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Press Release Images: Spirit
02-Apr-2004
 
 
Saying Goodbye to 'Bonneville' Crater

NASA�s Mars Exploration Rover Spirit took this panoramic camera image on sol 86 (March 31, 2004) before driving 36 meters (118 feet) on sol 87 toward its future destination, the Columbia Hills. This is probably the last panoramic camera image that Spirit will take from the high rim of "Bonneville" crater, and provides an excellent view of the ejecta-covered path the rover has journeyed thus far. The lander can be seen toward the upper right of the frame and is approximately 321 meters (1060 feet) away from Spirit�s current location. The large hill on the horizon is Grissom Hill. The Colombia Hills, located to the left, are not visible in this image.

Image credit: NASA/JPL/Cornell
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Saying Goodbye to 'Bonneville' Crater (with labels)

NASA�s Mars Exploration Rover Spirit took this panoramic camera image on sol 86 (March 31, 2004) before driving 36 meters (118 feet) on sol 87 toward its future destination, the Columbia Hills. This is probably the last panoramic camera image that Spirit will take from the high rim of "Bonneville" crater, and provides an excellent view of the ejecta-covered path the rover has journeyed thus far. The lander can be seen toward the upper right of the frame and is approximately 321 meters (1060 feet) away from Spirit�s current location. The large hill on the horizon is Grissom Hill. The Colombia Hills, located to the left, are not visible in this image.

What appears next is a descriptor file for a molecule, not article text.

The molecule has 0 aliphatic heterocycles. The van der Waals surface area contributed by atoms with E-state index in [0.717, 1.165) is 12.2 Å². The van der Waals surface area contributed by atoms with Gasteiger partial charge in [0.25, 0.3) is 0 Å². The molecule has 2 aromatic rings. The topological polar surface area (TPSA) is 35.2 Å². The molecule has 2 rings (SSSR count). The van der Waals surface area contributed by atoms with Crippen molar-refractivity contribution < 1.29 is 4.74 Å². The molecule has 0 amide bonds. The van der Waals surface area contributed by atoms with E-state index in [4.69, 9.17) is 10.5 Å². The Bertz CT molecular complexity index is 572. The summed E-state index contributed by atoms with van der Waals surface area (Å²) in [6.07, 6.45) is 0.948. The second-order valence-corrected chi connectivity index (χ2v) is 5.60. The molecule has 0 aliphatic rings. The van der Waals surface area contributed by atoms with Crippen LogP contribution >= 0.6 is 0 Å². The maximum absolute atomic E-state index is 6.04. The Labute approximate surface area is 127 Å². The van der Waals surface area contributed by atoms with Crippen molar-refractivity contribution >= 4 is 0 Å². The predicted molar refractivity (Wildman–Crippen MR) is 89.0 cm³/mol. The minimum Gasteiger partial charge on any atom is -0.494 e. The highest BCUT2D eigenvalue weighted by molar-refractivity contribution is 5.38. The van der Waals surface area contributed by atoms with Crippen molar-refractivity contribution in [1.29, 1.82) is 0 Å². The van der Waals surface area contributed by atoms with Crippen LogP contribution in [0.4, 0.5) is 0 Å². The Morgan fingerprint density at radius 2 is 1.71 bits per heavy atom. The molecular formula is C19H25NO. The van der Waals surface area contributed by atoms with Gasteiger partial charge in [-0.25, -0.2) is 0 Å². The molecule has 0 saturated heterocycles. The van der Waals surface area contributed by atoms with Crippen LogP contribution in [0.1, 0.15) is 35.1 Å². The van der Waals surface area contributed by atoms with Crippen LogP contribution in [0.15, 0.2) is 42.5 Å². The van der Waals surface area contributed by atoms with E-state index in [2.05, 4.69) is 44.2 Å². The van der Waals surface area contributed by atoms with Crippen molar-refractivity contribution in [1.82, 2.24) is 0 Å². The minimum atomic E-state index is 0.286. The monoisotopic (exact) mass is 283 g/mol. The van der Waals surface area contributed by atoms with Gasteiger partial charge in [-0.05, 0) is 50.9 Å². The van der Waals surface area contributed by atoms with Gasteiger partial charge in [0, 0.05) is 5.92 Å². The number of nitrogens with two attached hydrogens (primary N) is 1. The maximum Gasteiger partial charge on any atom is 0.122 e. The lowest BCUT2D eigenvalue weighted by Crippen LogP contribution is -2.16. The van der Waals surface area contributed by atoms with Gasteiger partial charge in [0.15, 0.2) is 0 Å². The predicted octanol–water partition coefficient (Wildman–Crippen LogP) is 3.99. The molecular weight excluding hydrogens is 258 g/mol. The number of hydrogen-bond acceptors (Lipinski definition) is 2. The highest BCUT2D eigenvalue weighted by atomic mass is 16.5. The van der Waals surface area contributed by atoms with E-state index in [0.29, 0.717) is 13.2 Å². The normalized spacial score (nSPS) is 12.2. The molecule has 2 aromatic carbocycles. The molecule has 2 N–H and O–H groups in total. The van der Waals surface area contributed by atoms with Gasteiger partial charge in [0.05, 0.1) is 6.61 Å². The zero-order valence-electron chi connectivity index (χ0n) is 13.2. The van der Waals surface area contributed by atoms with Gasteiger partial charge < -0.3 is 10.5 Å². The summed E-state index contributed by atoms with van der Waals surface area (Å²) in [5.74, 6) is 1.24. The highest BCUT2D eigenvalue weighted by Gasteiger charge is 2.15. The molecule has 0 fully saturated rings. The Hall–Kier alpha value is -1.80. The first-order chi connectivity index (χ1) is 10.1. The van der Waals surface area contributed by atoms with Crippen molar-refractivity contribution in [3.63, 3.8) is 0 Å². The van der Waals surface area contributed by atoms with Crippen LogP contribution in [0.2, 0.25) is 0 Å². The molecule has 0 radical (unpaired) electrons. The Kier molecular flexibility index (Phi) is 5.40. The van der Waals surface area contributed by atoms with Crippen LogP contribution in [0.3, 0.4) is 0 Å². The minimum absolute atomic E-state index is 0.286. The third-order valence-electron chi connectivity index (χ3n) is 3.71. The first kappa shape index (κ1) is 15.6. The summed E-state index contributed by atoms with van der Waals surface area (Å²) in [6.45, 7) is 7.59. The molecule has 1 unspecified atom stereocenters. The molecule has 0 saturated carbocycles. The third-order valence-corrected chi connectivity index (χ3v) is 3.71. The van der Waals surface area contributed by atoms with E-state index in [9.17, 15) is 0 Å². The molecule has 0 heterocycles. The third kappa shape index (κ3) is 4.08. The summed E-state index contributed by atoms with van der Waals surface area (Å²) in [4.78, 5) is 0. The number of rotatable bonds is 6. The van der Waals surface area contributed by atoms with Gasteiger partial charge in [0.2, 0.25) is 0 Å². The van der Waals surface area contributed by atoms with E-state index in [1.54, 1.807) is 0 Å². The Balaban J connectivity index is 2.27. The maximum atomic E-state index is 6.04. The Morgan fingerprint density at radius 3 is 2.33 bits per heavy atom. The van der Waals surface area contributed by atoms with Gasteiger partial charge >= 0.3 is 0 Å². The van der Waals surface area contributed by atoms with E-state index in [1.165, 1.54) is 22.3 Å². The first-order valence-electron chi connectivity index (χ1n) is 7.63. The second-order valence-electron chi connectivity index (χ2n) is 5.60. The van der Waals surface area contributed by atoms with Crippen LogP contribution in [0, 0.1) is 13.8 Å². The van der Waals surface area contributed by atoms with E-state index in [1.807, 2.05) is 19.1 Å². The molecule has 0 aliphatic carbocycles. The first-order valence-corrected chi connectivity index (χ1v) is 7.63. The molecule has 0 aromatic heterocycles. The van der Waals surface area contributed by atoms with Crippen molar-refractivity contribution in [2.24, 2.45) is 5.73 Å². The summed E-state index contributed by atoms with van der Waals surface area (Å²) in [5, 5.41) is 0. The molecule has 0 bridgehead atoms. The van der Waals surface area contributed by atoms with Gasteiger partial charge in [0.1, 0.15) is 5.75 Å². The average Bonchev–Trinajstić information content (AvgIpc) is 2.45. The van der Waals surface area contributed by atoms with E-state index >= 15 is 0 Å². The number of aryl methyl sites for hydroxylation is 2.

Image credit: NASA/JPL/Cornell
Browse Image (151 kB) | Large (366 kB)
Spirit Has Flower Power
Spirit Has Flower Power

NASA's Spirit took this image with its hazard-avoidance camera on sol 86, March 31, 2004, after the rover's rock abrasion tool had brushed for three minutes on each of six locations on the rock named "Mazatzal" to create a flower-shaped mosaic. The goal for this operation was to create a brushed area big enough for the miniature thermal emission spectrometer to capture within one of its pixels,which are 11 centimeters (4.3 inches) in diameter at the distance between the rock and the instrument. Because the rock abrasion tool creates individual brushed areas only about 5 centimeters (2 inches) in diameter, the team designed this six-location series of tool placements in order to brush 92 percent to 95 percent of the spectrometer's pixel size. This operation was only the second time the rock abrasion tool has created a brushing mosaic. The first time was a three-spot brushing on the rock called �Humphrey.� The brush was originally designed to be used as an aide during full grinding operations, however it has been very effective in brushing the top layer off of dusty martian rocks to allow scientists a multi-depth look into the rocks on Mars.

Image credit: NASA/JPL
Browse Image (37 kB) | Large (452 kB)

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